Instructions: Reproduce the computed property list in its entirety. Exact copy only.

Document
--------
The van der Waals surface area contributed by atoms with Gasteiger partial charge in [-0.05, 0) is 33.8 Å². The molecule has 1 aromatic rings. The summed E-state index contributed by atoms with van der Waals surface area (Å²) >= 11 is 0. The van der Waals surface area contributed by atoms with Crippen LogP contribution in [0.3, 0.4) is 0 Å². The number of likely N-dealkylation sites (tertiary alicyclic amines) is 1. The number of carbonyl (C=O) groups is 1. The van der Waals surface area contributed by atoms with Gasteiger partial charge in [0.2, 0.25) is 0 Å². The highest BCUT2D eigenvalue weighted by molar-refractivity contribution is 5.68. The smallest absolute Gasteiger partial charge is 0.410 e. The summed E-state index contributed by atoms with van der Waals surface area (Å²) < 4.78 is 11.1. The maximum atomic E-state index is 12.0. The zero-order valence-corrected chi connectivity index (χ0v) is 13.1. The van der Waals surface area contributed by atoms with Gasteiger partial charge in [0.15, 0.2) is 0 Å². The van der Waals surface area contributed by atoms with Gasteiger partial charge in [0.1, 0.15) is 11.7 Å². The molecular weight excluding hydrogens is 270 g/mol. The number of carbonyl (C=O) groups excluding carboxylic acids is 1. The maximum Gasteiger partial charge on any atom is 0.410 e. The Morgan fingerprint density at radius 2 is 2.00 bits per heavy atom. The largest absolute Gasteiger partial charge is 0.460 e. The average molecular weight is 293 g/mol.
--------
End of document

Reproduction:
The van der Waals surface area contributed by atoms with Gasteiger partial charge in [-0.05, 0) is 33.8 Å². The molecule has 1 aromatic rings. The summed E-state index contributed by atoms with van der Waals surface area (Å²) >= 11 is 0. The van der Waals surface area contributed by atoms with Crippen LogP contribution in [0.3, 0.4) is 0 Å². The number of likely N-dealkylation sites (tertiary alicyclic amines) is 1. The number of carbonyl (C=O) groups is 1. The van der Waals surface area contributed by atoms with Gasteiger partial charge in [0.2, 0.25) is 0 Å². The highest BCUT2D eigenvalue weighted by molar-refractivity contribution is 5.68. The smallest absolute Gasteiger partial charge is 0.410 e. The summed E-state index contributed by atoms with van der Waals surface area (Å²) < 4.78 is 11.1. The maximum atomic E-state index is 12.0. The zero-order valence-corrected chi connectivity index (χ0v) is 13.1. The van der Waals surface area contributed by atoms with Gasteiger partial charge in [0.15, 0.2) is 0 Å². The van der Waals surface area contributed by atoms with Gasteiger partial charge in [0.1, 0.15) is 11.7 Å². The molecular weight excluding hydrogens is 270 g/mol. The number of carbonyl (C=O) groups excluding carboxylic acids is 1. The maximum Gasteiger partial charge on any atom is 0.410 e. The Morgan fingerprint density at radius 2 is 2.00 bits per heavy atom. The largest absolute Gasteiger partial charge is 0.460 e. The average molecular weight is 293 g/mol.